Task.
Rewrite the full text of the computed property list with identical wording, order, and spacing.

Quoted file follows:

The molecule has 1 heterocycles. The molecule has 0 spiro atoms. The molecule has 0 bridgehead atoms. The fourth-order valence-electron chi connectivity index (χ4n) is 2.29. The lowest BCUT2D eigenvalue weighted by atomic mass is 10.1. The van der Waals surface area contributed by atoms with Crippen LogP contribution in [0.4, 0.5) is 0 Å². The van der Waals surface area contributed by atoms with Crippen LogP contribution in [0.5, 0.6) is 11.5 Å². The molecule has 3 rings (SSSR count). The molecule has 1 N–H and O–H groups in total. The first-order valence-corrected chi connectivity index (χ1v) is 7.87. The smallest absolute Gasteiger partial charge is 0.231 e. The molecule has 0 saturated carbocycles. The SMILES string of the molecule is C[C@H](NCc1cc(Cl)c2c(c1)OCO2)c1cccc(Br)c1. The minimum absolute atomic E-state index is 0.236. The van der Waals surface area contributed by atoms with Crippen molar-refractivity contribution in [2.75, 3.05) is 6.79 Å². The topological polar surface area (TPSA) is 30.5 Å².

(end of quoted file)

The molecule has 1 heterocycles. The molecule has 0 spiro atoms. The molecule has 0 bridgehead atoms. The fourth-order valence-electron chi connectivity index (χ4n) is 2.29. The lowest BCUT2D eigenvalue weighted by atomic mass is 10.1. The van der Waals surface area contributed by atoms with Crippen LogP contribution in [0.4, 0.5) is 0 Å². The van der Waals surface area contributed by atoms with Crippen LogP contribution in [0.5, 0.6) is 11.5 Å². The molecule has 3 rings (SSSR count). The molecule has 1 N–H and O–H groups in total. The first-order valence-corrected chi connectivity index (χ1v) is 7.87. The smallest absolute Gasteiger partial charge is 0.231 e. The molecule has 0 saturated carbocycles. The SMILES string of the molecule is C[C@H](NCc1cc(Cl)c2c(c1)OCO2)c1cccc(Br)c1. The minimum absolute atomic E-state index is 0.236. The van der Waals surface area contributed by atoms with Crippen molar-refractivity contribution in [2.75, 3.05) is 6.79 Å². The topological polar surface area (TPSA) is 30.5 Å².